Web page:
Pretrial release: Good for defendants, taxpayers
By Robert Zack
As a retired County Court judge, having served 17 of my 21 years on the criminal bench, I would like to commend Sen.Ellyn Bogdanoff for her attempt to rein in a growing problem within our state’s criminal justice system. Bogdanoff has introduced a simple measure that seeks to restrict eligibility of criminal defendants into what is known as “Pretrial Release Services.”
Pretrial release is a government program where defendants can be released into a supervised program until they have their first formal appearance before a judge. These programs were established across America in the 1970s and were originally designed to assist poor and indigent defendants who could not otherwise afford to pay for their own release through a bail bond.
Pretrial release can be a good thing for poor defendants whose lives could be ruined by an extended jail stay before a resolution of the matter pending before the court. It can also be good for taxpayers who don’t have to foot the bill for the cost of room and board in a local jail during the pretrial period.
But what about those defendants who are not poor and can afford to pay for their own release? Why are taxpayers financing their release?
That’s where Bogdanoff’s good idea comes in.
Florida pretrial release programs no longer just serve indigent defendants, as was their original purpose. They have grown to also offer taxpayer-financed release to those who could otherwise foot their own bill.
A report released by the state Office of Program and Policy Analysis & Government Accountability found that such programs cost taxpayers about $1,400 per defendant.
If we are talking about indigent defendants who would otherwise languish in a jail cell, that’s a good deal for taxpayers because housing an inmate in jail can cost far more. But if we are talking about spending $1,400 per defendant for those individuals with the ability to pay their own way out, then it seems that taxpayers are being ripped off.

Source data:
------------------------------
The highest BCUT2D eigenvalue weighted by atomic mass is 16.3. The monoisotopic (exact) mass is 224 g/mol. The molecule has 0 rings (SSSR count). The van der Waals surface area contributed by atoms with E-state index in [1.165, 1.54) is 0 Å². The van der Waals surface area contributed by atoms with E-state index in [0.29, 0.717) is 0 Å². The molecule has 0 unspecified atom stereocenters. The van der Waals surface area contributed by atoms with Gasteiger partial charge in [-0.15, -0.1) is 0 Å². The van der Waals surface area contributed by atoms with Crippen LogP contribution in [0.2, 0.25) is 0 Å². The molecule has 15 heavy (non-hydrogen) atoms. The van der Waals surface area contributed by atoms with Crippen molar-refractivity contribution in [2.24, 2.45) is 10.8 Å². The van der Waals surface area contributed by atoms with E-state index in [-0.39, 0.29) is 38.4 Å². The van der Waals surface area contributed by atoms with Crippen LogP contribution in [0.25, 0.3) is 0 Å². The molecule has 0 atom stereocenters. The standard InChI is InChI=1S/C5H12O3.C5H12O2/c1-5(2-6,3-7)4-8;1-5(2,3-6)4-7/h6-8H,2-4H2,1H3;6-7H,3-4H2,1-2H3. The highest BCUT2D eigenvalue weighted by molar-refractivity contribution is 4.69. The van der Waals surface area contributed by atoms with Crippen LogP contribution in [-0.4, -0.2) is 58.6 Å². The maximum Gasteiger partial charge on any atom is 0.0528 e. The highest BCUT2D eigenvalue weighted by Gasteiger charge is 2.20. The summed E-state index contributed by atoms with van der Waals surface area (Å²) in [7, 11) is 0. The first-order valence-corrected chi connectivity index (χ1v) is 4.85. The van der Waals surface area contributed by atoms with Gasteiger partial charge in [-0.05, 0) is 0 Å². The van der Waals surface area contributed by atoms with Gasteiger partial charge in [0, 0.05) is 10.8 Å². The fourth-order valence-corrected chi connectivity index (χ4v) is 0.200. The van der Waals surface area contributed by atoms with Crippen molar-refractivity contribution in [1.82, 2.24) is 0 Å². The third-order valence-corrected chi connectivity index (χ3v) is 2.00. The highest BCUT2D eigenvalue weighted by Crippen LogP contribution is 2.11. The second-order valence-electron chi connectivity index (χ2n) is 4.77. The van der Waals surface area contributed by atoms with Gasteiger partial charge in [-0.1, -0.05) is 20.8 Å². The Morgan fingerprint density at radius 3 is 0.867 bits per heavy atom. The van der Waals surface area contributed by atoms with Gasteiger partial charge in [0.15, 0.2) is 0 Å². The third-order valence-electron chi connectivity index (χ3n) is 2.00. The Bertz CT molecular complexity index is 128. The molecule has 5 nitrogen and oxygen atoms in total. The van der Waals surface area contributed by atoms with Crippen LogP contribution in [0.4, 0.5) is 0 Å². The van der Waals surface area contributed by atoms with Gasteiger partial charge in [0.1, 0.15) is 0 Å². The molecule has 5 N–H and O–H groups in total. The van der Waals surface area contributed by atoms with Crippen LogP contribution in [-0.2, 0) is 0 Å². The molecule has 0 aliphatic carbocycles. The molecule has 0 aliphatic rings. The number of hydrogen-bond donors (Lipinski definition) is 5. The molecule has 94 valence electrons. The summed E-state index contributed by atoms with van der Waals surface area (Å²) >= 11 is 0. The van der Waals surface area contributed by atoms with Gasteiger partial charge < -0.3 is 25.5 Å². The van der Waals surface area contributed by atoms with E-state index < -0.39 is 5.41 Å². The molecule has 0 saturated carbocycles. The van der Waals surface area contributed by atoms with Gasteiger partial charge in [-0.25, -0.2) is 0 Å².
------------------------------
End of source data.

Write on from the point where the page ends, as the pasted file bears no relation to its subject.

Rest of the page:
As proof positive of the unnecessary growth in these programs, Florida has seen a growth of more than 12 percent in just one year (20008 to 2009) even while crime in our state dropped by more than 6 percent.
To be clear, a decrease in crime should mean a decrease – not an increase – in costs related to serving defendants. Instead of spending fewer tax dollars on these programs, we saw a one-year growth of more than $4 million.
The additional good news about Bogdanoff’s bill is that it would have no impact on jail populations, as some fear.
Two recent studies, also released by OPPAGA, found there is no correlation between counties’ occupancy rate and whether or not they have a government-funded pretrial release program.
OPPAGA also studied Pasco County, which eliminated its pretrial release program, and found that it did not appear to affect its jail population.
To clarify, Bogdanoff’s bill does not seek to eliminate pretrial release but merely to exclude those who can pay their own way.
At a time when all levels of government are dealing with shrinking budgets, it is incumbent upon lawmakers to find ways to cut spending without harming vital public services. After reading Bogdanoff’s bill – and ignoring the hyperbole and heightened rhetoric of those who seek to protect the status quo – I am convinced her measure will achieve the goal of reducing spending while keeping needed services intact.
Good for her and good for us.